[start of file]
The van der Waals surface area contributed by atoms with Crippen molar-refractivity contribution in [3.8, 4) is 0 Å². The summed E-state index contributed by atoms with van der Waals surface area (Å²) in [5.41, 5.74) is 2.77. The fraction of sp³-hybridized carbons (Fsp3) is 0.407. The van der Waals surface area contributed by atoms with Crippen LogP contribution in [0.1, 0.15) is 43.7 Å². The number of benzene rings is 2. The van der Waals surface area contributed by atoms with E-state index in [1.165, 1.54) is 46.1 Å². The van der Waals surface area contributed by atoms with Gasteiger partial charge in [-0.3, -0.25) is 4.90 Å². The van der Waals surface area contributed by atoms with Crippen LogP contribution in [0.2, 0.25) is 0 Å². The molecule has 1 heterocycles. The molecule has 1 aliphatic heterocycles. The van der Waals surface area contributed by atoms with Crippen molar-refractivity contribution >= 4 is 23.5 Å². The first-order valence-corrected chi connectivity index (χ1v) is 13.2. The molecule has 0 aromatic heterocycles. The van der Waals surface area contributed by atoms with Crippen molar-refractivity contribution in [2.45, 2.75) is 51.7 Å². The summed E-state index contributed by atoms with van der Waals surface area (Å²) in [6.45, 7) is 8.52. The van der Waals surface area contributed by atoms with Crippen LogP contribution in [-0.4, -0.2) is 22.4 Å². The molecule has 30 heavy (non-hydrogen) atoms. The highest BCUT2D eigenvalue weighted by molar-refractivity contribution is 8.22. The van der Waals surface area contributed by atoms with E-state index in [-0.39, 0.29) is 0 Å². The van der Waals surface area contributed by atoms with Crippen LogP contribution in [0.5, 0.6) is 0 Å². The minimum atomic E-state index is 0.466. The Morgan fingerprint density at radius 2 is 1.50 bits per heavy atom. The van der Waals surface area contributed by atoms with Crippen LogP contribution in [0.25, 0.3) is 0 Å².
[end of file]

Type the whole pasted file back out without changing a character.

The van der Waals surface area contributed by atoms with Crippen molar-refractivity contribution in [3.8, 4) is 0 Å². The summed E-state index contributed by atoms with van der Waals surface area (Å²) in [5.41, 5.74) is 2.77. The fraction of sp³-hybridized carbons (Fsp3) is 0.407. The van der Waals surface area contributed by atoms with Crippen LogP contribution in [0.1, 0.15) is 43.7 Å². The number of benzene rings is 2. The van der Waals surface area contributed by atoms with E-state index in [1.165, 1.54) is 46.1 Å². The van der Waals surface area contributed by atoms with Gasteiger partial charge in [-0.3, -0.25) is 4.90 Å². The van der Waals surface area contributed by atoms with Crippen LogP contribution in [0.2, 0.25) is 0 Å². The molecule has 1 heterocycles. The molecule has 1 aliphatic heterocycles. The van der Waals surface area contributed by atoms with Crippen molar-refractivity contribution >= 4 is 23.5 Å². The first-order valence-corrected chi connectivity index (χ1v) is 13.2. The molecule has 0 aromatic heterocycles. The van der Waals surface area contributed by atoms with Crippen molar-refractivity contribution in [2.45, 2.75) is 51.7 Å². The summed E-state index contributed by atoms with van der Waals surface area (Å²) in [6.45, 7) is 8.52. The van der Waals surface area contributed by atoms with Crippen LogP contribution in [-0.4, -0.2) is 22.4 Å². The molecule has 30 heavy (non-hydrogen) atoms. The highest BCUT2D eigenvalue weighted by molar-refractivity contribution is 8.22. The van der Waals surface area contributed by atoms with E-state index in [-0.39, 0.29) is 0 Å². The van der Waals surface area contributed by atoms with Crippen LogP contribution in [0.5, 0.6) is 0 Å². The minimum atomic E-state index is 0.466. The Morgan fingerprint density at radius 2 is 1.50 bits per heavy atom. The van der Waals surface area contributed by atoms with Crippen LogP contribution in [0.25, 0.3) is 0 Å².